Lavy Group | Global Surgery
We are deeply involved in research, teaching and training to strengthen surgical care and training capacity in Africa.
We are part of the Oxford University Global Surgery Group, an interdepartmental group of the Medical Sciences Division for clinicians in surgery, anaesthesia, obstetrics and gynaecology with an interest in global surgical issues. We meet weekly on Thursdays at the John Radcliffe Hospital - find out more at www.globalsurgery.ox.ac.uk .
Some of our Global Surgery research and training projects specifically linked to NDORMS are highlighted below:
SURG-AFRICA is an EC-funded project into scaling up safe surgery in district hospitals, making it accessible to otherwise neglected rural populations in Tanzania, Malawi and Zambia (surgafrica.eu).
We have partnered with COSECSA (the College of Surgeons of East Central and Southern Africa) since 2012, to set up the COSECSA Oxford Orthopaedic Link (COOL) programme to improve care for trauma and musculoskeletal impairment in Africa through trauma training, orthopaedic surgical training courses, orthopaedic fellowships, and research into aspects of tropical orthopaedics.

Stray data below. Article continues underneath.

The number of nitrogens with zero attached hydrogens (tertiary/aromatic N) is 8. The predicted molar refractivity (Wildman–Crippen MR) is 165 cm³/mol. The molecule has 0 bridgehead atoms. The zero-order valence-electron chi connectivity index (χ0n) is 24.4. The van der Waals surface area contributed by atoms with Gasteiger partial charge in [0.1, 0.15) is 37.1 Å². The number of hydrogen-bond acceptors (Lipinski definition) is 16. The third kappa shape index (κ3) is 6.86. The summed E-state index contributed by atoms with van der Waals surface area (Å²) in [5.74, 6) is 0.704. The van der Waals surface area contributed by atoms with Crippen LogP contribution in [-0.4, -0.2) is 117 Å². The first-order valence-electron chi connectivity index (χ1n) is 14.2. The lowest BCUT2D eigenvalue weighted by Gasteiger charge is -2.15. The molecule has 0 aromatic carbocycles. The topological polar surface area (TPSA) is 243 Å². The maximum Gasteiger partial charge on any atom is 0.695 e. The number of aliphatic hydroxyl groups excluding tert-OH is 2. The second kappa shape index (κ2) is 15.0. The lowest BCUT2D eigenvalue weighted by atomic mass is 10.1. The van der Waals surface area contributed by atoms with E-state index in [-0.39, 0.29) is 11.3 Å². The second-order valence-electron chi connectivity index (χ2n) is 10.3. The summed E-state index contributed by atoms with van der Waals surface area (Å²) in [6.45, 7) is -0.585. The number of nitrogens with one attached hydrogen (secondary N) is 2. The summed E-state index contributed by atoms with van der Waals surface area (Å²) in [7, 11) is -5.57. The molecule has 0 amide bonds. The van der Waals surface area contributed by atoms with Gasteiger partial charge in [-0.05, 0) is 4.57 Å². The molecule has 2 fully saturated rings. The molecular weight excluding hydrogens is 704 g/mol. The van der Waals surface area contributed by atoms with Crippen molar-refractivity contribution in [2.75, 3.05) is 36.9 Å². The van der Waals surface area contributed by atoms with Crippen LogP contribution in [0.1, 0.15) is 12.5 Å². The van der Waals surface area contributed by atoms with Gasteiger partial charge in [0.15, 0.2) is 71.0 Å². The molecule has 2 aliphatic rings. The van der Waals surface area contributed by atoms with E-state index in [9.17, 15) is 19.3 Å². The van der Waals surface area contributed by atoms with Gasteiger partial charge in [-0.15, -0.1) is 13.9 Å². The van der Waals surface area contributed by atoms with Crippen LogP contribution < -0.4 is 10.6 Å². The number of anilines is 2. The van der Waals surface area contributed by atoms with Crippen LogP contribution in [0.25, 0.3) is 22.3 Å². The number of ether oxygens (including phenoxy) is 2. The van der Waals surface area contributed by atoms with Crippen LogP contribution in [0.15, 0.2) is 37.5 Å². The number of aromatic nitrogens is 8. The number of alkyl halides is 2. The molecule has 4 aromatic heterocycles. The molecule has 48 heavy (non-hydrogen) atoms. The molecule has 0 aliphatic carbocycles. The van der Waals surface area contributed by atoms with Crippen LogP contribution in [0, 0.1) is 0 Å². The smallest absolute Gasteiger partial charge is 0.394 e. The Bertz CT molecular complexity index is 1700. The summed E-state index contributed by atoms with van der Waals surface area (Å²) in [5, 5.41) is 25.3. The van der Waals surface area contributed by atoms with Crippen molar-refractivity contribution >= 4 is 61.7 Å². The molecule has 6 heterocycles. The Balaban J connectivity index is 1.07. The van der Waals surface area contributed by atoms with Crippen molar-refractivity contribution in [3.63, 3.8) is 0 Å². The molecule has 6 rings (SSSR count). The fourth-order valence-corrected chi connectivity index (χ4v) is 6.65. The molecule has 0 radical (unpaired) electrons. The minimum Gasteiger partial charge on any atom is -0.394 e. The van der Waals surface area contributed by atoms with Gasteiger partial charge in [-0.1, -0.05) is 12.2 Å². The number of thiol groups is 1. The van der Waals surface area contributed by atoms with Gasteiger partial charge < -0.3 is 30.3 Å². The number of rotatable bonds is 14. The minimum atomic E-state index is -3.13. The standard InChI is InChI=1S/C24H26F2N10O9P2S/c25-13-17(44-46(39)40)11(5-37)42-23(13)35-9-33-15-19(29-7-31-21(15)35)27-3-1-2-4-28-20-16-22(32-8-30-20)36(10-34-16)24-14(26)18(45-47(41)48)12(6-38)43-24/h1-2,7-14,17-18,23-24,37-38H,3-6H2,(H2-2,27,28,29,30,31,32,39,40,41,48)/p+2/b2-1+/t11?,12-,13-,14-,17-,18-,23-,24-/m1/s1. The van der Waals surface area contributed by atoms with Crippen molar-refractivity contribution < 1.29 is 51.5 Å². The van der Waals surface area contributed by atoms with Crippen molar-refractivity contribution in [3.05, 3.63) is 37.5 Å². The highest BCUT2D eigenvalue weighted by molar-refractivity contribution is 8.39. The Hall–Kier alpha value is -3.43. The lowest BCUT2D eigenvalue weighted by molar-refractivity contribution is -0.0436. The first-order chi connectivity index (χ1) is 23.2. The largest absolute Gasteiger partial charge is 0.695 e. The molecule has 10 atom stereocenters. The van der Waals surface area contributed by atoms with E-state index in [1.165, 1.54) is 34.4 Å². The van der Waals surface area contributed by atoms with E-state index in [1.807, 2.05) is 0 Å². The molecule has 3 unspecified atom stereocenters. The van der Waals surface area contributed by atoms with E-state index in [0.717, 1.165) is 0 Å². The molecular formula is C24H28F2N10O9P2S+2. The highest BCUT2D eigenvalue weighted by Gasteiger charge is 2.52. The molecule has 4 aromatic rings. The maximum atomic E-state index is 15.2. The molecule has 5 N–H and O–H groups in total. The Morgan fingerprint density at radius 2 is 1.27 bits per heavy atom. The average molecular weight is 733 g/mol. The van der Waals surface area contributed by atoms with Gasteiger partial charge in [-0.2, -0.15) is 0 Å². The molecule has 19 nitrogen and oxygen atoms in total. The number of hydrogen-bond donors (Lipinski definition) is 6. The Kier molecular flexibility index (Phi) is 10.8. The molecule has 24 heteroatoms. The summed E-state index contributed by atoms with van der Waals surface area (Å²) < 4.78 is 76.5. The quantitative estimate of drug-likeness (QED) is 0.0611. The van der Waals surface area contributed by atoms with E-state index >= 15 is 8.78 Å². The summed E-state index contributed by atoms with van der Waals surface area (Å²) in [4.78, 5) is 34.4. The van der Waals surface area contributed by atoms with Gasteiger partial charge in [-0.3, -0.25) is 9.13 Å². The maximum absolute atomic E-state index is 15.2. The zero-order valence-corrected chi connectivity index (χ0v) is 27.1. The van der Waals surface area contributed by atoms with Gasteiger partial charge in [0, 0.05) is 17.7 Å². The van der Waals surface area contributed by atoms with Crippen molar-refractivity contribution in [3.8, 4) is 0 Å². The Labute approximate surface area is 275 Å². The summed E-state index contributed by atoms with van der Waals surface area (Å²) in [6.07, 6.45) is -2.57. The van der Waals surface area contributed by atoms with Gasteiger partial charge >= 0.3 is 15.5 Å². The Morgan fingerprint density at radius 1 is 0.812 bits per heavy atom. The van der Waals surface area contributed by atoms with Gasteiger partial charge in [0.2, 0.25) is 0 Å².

The programme is funded by the Department for International Development (DFID) Health Partnership Scheme and Tropical Health Education Trust (THET) and is directed by Prof Chris Lavy and Prof Hemant Pandit and managed by Grace Le.
We are helping to improve treatment for children born with clubfoot in Africa by improving training capacity for clubfoot instructors and treatment providers in Africa through the Africa Clubfoot Training project. Our work was initially funded by DFID and THET through the Health Partnership Scheme, and further supported through a clubfoot crowdfunding campaign with OxReach.
We run Global Musculoskeletal, a community on The Global Health Network, to support and encourage research into musculoskeletal health in resource-limited settings through networks, resources and topical discussions.
Prof Chris Lavy is a Commissioner for The Lancet Commission on Global Surgery which is working towards "universal access to safe, affordable surgical and anaesthesia care when needed" by 2030. You can find the report, policy briefs, and news on implementation here.
Our newest emerging area of research is into treatments that could improve the recovery rate from spinal cord injuries. To donate towards this research, please visit our online giving page on Oxford Thinking.